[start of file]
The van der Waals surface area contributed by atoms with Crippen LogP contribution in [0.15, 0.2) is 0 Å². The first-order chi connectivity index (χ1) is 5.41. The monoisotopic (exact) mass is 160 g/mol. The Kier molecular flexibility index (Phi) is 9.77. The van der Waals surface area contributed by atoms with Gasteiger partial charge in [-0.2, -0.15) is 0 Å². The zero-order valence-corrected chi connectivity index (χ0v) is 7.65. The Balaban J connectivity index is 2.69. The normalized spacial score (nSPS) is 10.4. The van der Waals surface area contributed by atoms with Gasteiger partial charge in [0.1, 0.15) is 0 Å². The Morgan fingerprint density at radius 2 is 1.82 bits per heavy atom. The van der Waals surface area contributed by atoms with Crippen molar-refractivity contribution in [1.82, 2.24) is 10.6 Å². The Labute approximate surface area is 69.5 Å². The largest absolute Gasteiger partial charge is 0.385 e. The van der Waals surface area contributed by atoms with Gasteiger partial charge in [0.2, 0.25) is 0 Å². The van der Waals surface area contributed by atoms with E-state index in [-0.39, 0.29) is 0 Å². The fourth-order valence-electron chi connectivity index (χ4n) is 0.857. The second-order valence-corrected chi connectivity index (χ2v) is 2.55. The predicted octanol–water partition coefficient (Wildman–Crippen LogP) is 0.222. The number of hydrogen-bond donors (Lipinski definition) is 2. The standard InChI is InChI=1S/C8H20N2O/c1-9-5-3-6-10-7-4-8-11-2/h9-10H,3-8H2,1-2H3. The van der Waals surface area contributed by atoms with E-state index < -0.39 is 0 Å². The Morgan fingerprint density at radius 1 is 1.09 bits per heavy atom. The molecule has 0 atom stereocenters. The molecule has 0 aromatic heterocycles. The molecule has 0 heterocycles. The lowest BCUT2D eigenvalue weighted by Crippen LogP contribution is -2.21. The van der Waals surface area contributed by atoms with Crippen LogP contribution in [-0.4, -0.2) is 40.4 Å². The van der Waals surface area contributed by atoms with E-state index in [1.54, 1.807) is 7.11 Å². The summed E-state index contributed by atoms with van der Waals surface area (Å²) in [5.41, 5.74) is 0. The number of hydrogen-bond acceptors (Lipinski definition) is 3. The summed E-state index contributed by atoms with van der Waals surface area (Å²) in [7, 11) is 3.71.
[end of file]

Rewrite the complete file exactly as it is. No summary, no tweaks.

The van der Waals surface area contributed by atoms with Crippen LogP contribution in [0.15, 0.2) is 0 Å². The first-order chi connectivity index (χ1) is 5.41. The monoisotopic (exact) mass is 160 g/mol. The Kier molecular flexibility index (Phi) is 9.77. The van der Waals surface area contributed by atoms with Gasteiger partial charge in [-0.2, -0.15) is 0 Å². The zero-order valence-corrected chi connectivity index (χ0v) is 7.65. The Balaban J connectivity index is 2.69. The normalized spacial score (nSPS) is 10.4. The van der Waals surface area contributed by atoms with Gasteiger partial charge in [0.1, 0.15) is 0 Å². The Morgan fingerprint density at radius 2 is 1.82 bits per heavy atom. The van der Waals surface area contributed by atoms with Crippen molar-refractivity contribution in [1.82, 2.24) is 10.6 Å². The Labute approximate surface area is 69.5 Å². The largest absolute Gasteiger partial charge is 0.385 e. The van der Waals surface area contributed by atoms with Gasteiger partial charge in [0.2, 0.25) is 0 Å². The van der Waals surface area contributed by atoms with E-state index in [-0.39, 0.29) is 0 Å². The fourth-order valence-electron chi connectivity index (χ4n) is 0.857. The second-order valence-corrected chi connectivity index (χ2v) is 2.55. The predicted octanol–water partition coefficient (Wildman–Crippen LogP) is 0.222. The number of hydrogen-bond donors (Lipinski definition) is 2. The standard InChI is InChI=1S/C8H20N2O/c1-9-5-3-6-10-7-4-8-11-2/h9-10H,3-8H2,1-2H3. The van der Waals surface area contributed by atoms with E-state index < -0.39 is 0 Å². The Morgan fingerprint density at radius 1 is 1.09 bits per heavy atom. The molecule has 0 atom stereocenters. The molecule has 0 aromatic heterocycles. The molecule has 0 heterocycles. The lowest BCUT2D eigenvalue weighted by Crippen LogP contribution is -2.21. The van der Waals surface area contributed by atoms with Crippen LogP contribution in [-0.4, -0.2) is 40.4 Å². The van der Waals surface area contributed by atoms with E-state index in [1.54, 1.807) is 7.11 Å². The summed E-state index contributed by atoms with van der Waals surface area (Å²) in [5.41, 5.74) is 0. The number of hydrogen-bond acceptors (Lipinski definition) is 3. The summed E-state index contributed by atoms with van der Waals surface area (Å²) in [7, 11) is 3.71.